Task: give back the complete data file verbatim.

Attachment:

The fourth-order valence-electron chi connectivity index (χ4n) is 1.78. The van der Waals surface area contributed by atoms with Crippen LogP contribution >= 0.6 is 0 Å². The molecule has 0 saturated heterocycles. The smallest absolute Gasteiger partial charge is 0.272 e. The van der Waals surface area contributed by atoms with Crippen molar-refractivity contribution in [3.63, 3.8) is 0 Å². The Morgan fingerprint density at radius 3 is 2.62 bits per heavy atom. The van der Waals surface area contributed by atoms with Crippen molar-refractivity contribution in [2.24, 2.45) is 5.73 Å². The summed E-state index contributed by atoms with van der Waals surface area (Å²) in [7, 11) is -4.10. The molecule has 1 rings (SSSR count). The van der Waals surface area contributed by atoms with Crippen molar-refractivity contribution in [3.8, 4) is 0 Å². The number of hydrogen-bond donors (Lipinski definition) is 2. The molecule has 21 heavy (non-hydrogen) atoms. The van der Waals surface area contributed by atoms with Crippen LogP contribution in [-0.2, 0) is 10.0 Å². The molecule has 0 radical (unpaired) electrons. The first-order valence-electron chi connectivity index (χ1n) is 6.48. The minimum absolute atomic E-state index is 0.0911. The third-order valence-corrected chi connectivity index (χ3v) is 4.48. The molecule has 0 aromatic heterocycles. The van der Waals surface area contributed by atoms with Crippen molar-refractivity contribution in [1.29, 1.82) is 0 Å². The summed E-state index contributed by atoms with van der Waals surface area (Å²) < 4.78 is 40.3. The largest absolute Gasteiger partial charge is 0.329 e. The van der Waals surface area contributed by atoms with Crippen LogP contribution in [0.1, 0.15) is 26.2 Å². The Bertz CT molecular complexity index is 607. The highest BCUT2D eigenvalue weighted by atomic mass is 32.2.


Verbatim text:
The fourth-order valence-electron chi connectivity index (χ4n) is 1.78. The van der Waals surface area contributed by atoms with Crippen LogP contribution >= 0.6 is 0 Å². The molecule has 0 saturated heterocycles. The smallest absolute Gasteiger partial charge is 0.272 e. The van der Waals surface area contributed by atoms with Crippen molar-refractivity contribution in [3.63, 3.8) is 0 Å². The Morgan fingerprint density at radius 3 is 2.62 bits per heavy atom. The van der Waals surface area contributed by atoms with Crippen molar-refractivity contribution in [2.24, 2.45) is 5.73 Å². The summed E-state index contributed by atoms with van der Waals surface area (Å²) in [7, 11) is -4.10. The molecule has 1 rings (SSSR count). The van der Waals surface area contributed by atoms with Crippen molar-refractivity contribution in [3.8, 4) is 0 Å². The number of hydrogen-bond donors (Lipinski definition) is 2. The molecule has 21 heavy (non-hydrogen) atoms. The van der Waals surface area contributed by atoms with Crippen LogP contribution in [-0.2, 0) is 10.0 Å². The molecule has 0 radical (unpaired) electrons. The first-order valence-electron chi connectivity index (χ1n) is 6.48. The minimum absolute atomic E-state index is 0.0911. The third-order valence-corrected chi connectivity index (χ3v) is 4.48. The molecule has 0 aromatic heterocycles. The van der Waals surface area contributed by atoms with Crippen molar-refractivity contribution in [1.29, 1.82) is 0 Å². The summed E-state index contributed by atoms with van der Waals surface area (Å²) < 4.78 is 40.3. The largest absolute Gasteiger partial charge is 0.329 e. The van der Waals surface area contributed by atoms with Crippen LogP contribution in [0.1, 0.15) is 26.2 Å². The Bertz CT molecular complexity index is 607. The highest BCUT2D eigenvalue weighted by atomic mass is 32.2.